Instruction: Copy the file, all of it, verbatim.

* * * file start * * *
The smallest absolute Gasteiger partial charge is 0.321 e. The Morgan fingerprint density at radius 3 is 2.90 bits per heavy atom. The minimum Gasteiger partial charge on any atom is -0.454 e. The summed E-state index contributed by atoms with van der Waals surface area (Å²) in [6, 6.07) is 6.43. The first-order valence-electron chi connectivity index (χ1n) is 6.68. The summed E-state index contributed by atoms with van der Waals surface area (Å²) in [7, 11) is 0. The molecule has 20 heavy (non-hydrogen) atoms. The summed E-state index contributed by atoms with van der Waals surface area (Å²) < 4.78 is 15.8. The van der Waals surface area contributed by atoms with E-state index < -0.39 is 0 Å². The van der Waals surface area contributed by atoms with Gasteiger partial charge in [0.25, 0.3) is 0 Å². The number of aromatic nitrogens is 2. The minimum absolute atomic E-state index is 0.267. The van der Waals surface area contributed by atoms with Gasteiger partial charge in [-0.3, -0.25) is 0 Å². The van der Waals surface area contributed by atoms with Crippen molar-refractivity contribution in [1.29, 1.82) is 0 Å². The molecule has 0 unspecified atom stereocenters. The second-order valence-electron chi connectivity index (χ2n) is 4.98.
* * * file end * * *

The smallest absolute Gasteiger partial charge is 0.321 e. The Morgan fingerprint density at radius 3 is 2.90 bits per heavy atom. The minimum Gasteiger partial charge on any atom is -0.454 e. The summed E-state index contributed by atoms with van der Waals surface area (Å²) in [6, 6.07) is 6.43. The first-order valence-electron chi connectivity index (χ1n) is 6.68. The summed E-state index contributed by atoms with van der Waals surface area (Å²) in [7, 11) is 0. The molecule has 20 heavy (non-hydrogen) atoms. The summed E-state index contributed by atoms with van der Waals surface area (Å²) < 4.78 is 15.8. The van der Waals surface area contributed by atoms with E-state index < -0.39 is 0 Å². The van der Waals surface area contributed by atoms with Gasteiger partial charge in [0.25, 0.3) is 0 Å². The number of aromatic nitrogens is 2. The minimum absolute atomic E-state index is 0.267. The van der Waals surface area contributed by atoms with Gasteiger partial charge in [-0.3, -0.25) is 0 Å². The van der Waals surface area contributed by atoms with Crippen molar-refractivity contribution in [1.29, 1.82) is 0 Å². The molecule has 0 unspecified atom stereocenters. The second-order valence-electron chi connectivity index (χ2n) is 4.98.